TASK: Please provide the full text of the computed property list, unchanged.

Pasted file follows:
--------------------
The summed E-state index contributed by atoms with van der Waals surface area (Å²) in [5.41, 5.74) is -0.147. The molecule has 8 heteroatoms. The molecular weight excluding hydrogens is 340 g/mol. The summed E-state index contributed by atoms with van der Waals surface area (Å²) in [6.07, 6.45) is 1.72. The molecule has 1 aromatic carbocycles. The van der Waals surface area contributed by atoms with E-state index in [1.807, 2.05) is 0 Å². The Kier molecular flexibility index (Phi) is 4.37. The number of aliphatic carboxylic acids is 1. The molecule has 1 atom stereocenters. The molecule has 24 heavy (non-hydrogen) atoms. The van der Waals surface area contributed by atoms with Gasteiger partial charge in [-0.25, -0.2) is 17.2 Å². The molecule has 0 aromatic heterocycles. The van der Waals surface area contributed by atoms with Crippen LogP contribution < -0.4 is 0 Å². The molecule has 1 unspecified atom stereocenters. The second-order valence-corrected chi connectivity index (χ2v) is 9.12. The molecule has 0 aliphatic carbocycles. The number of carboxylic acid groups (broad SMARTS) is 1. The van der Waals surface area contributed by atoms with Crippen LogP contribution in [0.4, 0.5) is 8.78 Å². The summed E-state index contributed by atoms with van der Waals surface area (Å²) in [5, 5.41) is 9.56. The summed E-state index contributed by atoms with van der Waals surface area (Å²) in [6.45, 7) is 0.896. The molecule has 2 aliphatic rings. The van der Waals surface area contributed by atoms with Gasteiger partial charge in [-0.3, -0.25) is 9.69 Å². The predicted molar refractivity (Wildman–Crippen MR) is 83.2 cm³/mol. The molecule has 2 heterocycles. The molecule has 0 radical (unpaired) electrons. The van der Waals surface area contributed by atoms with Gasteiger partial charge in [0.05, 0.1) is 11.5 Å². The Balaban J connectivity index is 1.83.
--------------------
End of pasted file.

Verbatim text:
The summed E-state index contributed by atoms with van der Waals surface area (Å²) in [5.41, 5.74) is -0.147. The molecule has 8 heteroatoms. The molecular weight excluding hydrogens is 340 g/mol. The summed E-state index contributed by atoms with van der Waals surface area (Å²) in [6.07, 6.45) is 1.72. The molecule has 1 aromatic carbocycles. The van der Waals surface area contributed by atoms with E-state index in [1.807, 2.05) is 0 Å². The Kier molecular flexibility index (Phi) is 4.37. The number of aliphatic carboxylic acids is 1. The molecule has 1 atom stereocenters. The molecule has 24 heavy (non-hydrogen) atoms. The van der Waals surface area contributed by atoms with Gasteiger partial charge in [-0.25, -0.2) is 17.2 Å². The molecule has 0 aromatic heterocycles. The van der Waals surface area contributed by atoms with Crippen LogP contribution < -0.4 is 0 Å². The molecule has 1 unspecified atom stereocenters. The second-order valence-corrected chi connectivity index (χ2v) is 9.12. The molecule has 0 aliphatic carbocycles. The number of carboxylic acid groups (broad SMARTS) is 1. The van der Waals surface area contributed by atoms with Crippen LogP contribution in [0.4, 0.5) is 8.78 Å². The summed E-state index contributed by atoms with van der Waals surface area (Å²) in [5, 5.41) is 9.56. The summed E-state index contributed by atoms with van der Waals surface area (Å²) in [6.45, 7) is 0.896. The molecule has 2 aliphatic rings. The van der Waals surface area contributed by atoms with Gasteiger partial charge in [-0.3, -0.25) is 9.69 Å². The predicted molar refractivity (Wildman–Crippen MR) is 83.2 cm³/mol. The molecule has 2 heterocycles. The molecule has 0 radical (unpaired) electrons. The van der Waals surface area contributed by atoms with Gasteiger partial charge in [0.05, 0.1) is 11.5 Å². The Balaban J connectivity index is 1.83.